US sees Turkey’s S-400 deal as fait accompli

Three developments in quick succession in the weekend bring closer to a flashpoint the brewing discord between the US and Turkey on account of the latter’s purchase of the S-400 air defence system. 

First, Russia disclosed on Friday that the delivery of the S-400 missile defense system will begin within two months. Turkey has made the advance payments and the Turkish military personnel have completed their training in Russia to operate the system. It appears that the die is cast.

Second, Washington has reacted instantaneously, as if anticipating that Turkey is sticking to its decision despite immense American pressure.  

The US Acting Defence Secretary Patrick Shanahan has addressed a letter to his Turkish counterpart Hulusi Akar — and simultaneously leaked it to the media — intimating that “Turkey will not receive the F-35 if Turkey takes delivery of the S-400. You still have the option to change course on the S-400.” 

(US Navy F-35C test aircraft on test flight, Maryland. File photo) 

Shanahan added that “Turkish F-35 students currently in training” in the US will be sent back by July 31 and no new training programme for Turkish personnel is being scheduled “as we anticipate they would be recalled in the near future.” Meanwhile, in immediate terms, “To facilitate and orderly cessation of Turkish participation in the programmatic management activities of the F-35 program, we will not plan for Turkish participation in the annual F-35 Chief Executive Officer Roundtable on June 12, 2019 and planned updates to the program’s governing programs will proceed without Turkey’s participation.”  

Shanahan referred to the Russia-related Countering America’s Adversaries Through Sanctions Act (CAATSA), but concluded that the two countries should endeavour to “manage this matter in a respectful way, to preserve other aspects of our deep security cooperation.”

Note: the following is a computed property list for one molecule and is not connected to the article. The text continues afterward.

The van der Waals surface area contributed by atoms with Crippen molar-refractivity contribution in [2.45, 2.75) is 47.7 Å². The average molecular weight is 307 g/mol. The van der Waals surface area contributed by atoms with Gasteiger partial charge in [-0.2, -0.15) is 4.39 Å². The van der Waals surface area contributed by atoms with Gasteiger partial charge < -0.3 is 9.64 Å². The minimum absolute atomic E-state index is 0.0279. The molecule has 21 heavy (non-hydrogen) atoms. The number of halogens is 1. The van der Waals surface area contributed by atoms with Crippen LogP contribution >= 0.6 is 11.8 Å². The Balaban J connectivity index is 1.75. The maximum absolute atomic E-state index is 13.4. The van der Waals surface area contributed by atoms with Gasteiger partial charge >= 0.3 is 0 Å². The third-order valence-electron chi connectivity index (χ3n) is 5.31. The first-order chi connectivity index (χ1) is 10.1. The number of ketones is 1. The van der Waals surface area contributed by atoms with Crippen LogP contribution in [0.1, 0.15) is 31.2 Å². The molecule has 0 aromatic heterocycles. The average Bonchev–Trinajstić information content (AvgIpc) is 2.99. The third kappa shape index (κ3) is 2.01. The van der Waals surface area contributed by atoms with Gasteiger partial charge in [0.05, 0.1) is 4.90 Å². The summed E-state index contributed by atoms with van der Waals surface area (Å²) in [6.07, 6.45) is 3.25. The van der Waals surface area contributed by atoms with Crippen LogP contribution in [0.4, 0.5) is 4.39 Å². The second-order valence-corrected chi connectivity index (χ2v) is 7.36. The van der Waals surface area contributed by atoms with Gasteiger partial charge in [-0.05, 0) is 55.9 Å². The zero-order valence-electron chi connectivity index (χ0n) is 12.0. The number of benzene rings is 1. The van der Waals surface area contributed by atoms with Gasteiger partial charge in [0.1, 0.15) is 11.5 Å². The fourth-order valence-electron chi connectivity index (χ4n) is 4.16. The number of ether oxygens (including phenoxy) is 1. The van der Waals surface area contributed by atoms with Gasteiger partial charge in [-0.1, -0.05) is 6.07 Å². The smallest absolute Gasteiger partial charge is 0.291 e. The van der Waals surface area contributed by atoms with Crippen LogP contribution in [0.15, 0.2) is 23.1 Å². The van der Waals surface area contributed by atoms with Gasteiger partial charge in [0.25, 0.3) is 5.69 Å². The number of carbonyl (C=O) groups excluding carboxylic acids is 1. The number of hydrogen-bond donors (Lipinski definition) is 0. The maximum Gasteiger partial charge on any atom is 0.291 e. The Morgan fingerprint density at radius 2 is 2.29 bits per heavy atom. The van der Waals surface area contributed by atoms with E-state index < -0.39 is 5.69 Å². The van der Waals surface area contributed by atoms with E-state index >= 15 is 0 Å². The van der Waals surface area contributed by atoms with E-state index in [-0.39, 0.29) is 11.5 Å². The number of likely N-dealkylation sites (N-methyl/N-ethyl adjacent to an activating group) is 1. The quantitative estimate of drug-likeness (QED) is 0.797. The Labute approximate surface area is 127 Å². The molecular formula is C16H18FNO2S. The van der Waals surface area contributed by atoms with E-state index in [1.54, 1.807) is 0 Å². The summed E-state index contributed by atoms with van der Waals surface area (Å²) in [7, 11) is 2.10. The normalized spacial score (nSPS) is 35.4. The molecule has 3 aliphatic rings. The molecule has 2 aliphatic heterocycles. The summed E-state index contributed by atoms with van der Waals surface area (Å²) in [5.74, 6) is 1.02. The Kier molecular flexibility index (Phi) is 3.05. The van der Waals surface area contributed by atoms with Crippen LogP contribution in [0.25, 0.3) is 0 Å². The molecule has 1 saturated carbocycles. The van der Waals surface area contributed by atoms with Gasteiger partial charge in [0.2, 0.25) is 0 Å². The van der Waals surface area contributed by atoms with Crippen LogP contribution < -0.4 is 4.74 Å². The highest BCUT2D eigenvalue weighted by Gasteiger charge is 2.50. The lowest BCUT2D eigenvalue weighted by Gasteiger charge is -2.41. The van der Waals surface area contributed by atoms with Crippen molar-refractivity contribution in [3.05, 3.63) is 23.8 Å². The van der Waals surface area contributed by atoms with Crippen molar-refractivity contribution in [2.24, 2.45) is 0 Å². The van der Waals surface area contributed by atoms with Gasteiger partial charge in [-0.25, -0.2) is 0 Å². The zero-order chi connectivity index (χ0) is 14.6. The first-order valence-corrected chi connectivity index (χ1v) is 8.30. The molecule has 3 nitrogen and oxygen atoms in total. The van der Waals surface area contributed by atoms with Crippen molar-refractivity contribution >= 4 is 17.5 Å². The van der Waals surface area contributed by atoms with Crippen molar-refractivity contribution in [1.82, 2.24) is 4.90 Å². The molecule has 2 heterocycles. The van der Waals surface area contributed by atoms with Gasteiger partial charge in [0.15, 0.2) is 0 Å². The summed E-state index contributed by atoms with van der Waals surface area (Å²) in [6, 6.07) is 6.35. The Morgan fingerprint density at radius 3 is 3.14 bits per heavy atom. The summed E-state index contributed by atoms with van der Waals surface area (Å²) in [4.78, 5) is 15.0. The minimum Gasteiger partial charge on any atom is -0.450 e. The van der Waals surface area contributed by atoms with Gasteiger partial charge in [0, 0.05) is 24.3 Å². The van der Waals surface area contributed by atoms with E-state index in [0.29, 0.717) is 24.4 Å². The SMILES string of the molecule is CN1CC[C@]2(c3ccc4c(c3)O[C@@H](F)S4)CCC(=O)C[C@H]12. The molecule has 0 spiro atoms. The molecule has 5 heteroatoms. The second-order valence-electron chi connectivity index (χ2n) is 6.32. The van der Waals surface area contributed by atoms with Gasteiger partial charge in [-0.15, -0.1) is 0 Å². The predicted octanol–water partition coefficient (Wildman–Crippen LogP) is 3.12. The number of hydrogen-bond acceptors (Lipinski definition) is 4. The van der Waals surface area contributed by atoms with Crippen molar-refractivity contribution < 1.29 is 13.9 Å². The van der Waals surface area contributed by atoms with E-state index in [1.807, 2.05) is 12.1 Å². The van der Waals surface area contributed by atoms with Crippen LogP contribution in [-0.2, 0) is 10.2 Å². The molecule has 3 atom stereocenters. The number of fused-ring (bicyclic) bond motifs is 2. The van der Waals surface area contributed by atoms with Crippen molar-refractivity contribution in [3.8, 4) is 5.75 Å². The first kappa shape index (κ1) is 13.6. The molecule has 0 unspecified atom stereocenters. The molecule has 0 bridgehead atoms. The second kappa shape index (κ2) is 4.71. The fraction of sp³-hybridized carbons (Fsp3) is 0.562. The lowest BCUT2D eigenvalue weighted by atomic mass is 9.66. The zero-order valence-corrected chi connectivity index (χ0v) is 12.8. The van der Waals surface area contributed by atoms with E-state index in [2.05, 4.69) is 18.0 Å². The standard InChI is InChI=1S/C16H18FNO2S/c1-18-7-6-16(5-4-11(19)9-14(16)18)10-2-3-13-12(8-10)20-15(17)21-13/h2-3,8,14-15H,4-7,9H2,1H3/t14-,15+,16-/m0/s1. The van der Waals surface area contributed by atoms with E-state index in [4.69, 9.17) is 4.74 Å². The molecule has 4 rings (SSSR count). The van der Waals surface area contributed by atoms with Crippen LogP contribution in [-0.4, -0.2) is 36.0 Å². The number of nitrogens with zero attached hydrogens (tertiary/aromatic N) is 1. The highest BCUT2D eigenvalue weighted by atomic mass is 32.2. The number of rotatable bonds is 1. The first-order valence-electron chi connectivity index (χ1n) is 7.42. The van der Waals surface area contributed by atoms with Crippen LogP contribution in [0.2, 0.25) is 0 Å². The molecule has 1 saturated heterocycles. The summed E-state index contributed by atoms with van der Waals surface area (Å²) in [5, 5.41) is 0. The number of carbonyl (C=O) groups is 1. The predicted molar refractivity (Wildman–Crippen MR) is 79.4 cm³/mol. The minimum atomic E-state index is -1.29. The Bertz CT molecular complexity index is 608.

Third, an innocuous-sounding US State Department readout on June 6 said: “Deputy Secretary of State John J. Sullivan met today with Greek Defense Minister Evangelos Apostolakis to reaffirm the U.S. and Greek commitment to cooperation that strengthens bilateral defense and security and NATO, and to continue discussions started at the December 2018 U.S.-Greece Strategic Dialogue.  Deputy Secretary Sullivan underscored the strategic importance of the Eastern Mediterranean and Balkans and highlighted Greece’s role as a pillar of stability and key partner in the region.” 

Considering that Turkey’s hostile relations with Greece are even more ancient than India-Pakistan enmity, it is at once apparent that Washington is hitting back at Turkey on the geopolitical plane. Turkey’s principal motivation to procure the S-400 missile defence system is its unmatched capability to threaten aircraft up to 200 miles away—giving it so-called anti-access/area-denial (A2AD) (A2AD) potential. 

(Russia’s S-400 anti-ballistic missile system)

The Turkish motivation is comparable to India’s (except that India has problematic relationships with two countries.) In layman’s terms, Turkey’s interest in the S-400 needs to be understood in terms of its ongoing rivalry with fellow NATO member Greece, with which it has nearly fought a war over the island of Cyprus. The S-400’s anti-access capabilities strengthen Turkey’s hand in its security competition with Greece. 

Quite simply, S-400 system is peerless. The Patriot system that the US has offered Turkey as alternative is optimised for relatively short-range (less than 40 kms) ballistic missile defence, lacking in A2AD potential. 

Like any divorce, this is going to be a messy affair. Out of all the issues complicating the Turkish-American relationship — starting with the US-backed failed coup d’état attempt in July 2016 to kill President Recep Erdogan and overthrow his nationalist government — the S-400 issue has surged as the coup de grâce. 

To be sure, if the US cancels the collaboration with Turkey on the development and production of F-35 fighter jets, the latter will look for alternate sources of stealth technology. The fact of the matter is that Turkey seems unperturbed that it is parting ways with the US’ program to develop the F35 fighter and buy 100 planes. But Turkey would like the US to initiate the break-up so that it is free to develop options. In the Turkish assessment,  F-35 has serious deficiencies. 

Equally, Turkey (like India) has already stated its ambitions to develop a domestic stealth fighter and knows that the US will never transfer such cutting edge technology. In all probability, Turkey may approach Russia. Speculation is rife.  

Quite obviously, all this has very serious implications for India, which merit a separate analysis.